Have you ever wondered what makes positive reinforcement such an effective tool for training anything from betta fish to dogs to killer whales? Or why African lions are the only members of the cat family to live in strong social groups? Or how a canary’s brain can increase in size every spring when it begins singing to attract a mate? Carroll University’s Animal Behavior Program is one of the few undergraduate programs of its kind in the nation. You’ll explore how animals think, learn, perceive their surroundings, and process information, and how they adapt their behaviors to the environment in which they live.
Why Study Animal Behavior? Put Your Compassion to Work
Earning your degree in animal behavior prepares you for a variety of careers, such as a wildlife biologist, researcher, zookeeper, animal trainer, wildlife rehabilitator, or laboratory manager. It can also be a launching point for your master’s or doctoral degree or a professional program such as veterinary sciences. You may dream of enriching the lives of animals in a zoo setting, helping people with disabilities through animal-assisted therapy, protecting endangered species, or ensuring the health and welfare of companion animals surrendered to shelters and rescue organizations. This degree can help those dreams come true.
In addition to the major, Carroll offers a minor in animal behavior that complements many areas of study:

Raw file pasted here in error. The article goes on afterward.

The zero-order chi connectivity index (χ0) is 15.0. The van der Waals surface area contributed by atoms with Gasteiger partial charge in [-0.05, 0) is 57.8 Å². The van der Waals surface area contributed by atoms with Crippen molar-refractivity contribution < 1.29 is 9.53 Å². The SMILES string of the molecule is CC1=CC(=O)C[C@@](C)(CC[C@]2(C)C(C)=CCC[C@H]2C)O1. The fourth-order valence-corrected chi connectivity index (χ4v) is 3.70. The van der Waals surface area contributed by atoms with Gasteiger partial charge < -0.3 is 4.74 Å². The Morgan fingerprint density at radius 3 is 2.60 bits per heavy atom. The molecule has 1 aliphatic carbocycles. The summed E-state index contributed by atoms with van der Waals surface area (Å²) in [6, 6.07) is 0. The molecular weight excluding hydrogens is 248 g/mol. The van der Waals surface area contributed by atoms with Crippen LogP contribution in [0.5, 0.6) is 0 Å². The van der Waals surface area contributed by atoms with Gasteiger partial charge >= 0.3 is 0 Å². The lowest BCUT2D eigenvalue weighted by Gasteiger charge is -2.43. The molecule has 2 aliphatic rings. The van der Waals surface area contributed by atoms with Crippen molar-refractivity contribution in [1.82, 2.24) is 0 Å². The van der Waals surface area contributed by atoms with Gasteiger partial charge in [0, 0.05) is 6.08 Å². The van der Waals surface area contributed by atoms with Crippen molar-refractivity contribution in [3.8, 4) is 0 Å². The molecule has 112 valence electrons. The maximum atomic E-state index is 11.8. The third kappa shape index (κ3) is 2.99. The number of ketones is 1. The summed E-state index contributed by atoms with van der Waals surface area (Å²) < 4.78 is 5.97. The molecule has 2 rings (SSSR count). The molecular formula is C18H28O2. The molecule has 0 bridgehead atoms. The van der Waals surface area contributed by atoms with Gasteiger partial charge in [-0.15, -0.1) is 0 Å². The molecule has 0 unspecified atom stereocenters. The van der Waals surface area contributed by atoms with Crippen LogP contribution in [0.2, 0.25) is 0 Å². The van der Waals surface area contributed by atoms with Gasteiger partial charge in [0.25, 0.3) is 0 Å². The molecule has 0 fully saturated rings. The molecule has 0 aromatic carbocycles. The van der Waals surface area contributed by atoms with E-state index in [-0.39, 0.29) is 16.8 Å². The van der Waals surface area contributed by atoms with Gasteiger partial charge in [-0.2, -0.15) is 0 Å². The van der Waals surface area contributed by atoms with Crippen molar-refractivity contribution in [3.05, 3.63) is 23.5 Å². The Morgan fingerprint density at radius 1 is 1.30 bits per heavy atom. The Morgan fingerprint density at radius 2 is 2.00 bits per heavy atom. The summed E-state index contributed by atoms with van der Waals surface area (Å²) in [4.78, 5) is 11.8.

Animal Behavior Minor
A Foundation in Science—a Focus on Real-World Experience
Carroll University’s animal behavior major introduces you to the scientific methods with which people study the behavior of animals–from how the brain and nervous system to influence behavior, to how animals learn new behaviors and solve problems, to why particular types of behavior evolve in the wild.
All animal behavior students are required to develop valuable hands-on skills by completing an internship at locations such as the Racine Zoo, the Wildlife in Need Center, or the behavior services department of the Humane Society. Students also participate in research both within and outside of class. Some of our students design their own research projects and even publish their work in professional journals. These experiences give students a real advantage in choosing a career or applying to graduate school.
Your studies are not restricted to Carroll’s classrooms. You’ll have opportunities to study at our 75-acre outdoor classroom and laboratory, the Greene Field Station, and Prairie Springs Environmental Education Center. Classes sometimes meet at the Humane Animal Welfare Society to give students hands-on experience in animal training. Carroll’s long-standing partnership with the Milwaukee County Zoo sets our program apart by giving you access to a nationally-recognized research training site just minutes from campus. Our senior-level classes design and carry out research projects there, selecting from more than 2,000 mammals, birds, fish, amphibians, and reptiles to observe.
A Foundation in Science—a Focus on Real World Experience.
Learn from experts in the field. Our program puts you directly in contact with professionals who work with animals for their careers in a variety of settings.
Master methods of animal training. Students learn how laboratory experiments have uncovered basic principles that allow trainers to predict and control behavior. Then, students put principles-into-practice training live animals in classroom and shelter settings.
Explore the wild. Our 20+ year partnership with the Milwaukee County Zoo gives students access to research opportunities to observe animals from around the world. Other off-campus course settings include the Humane Animal Welfare Society and Osprey Wilds (formerly the Audubon Center of the North Woods).
CU in 60: Carroll's Animal Behavior Program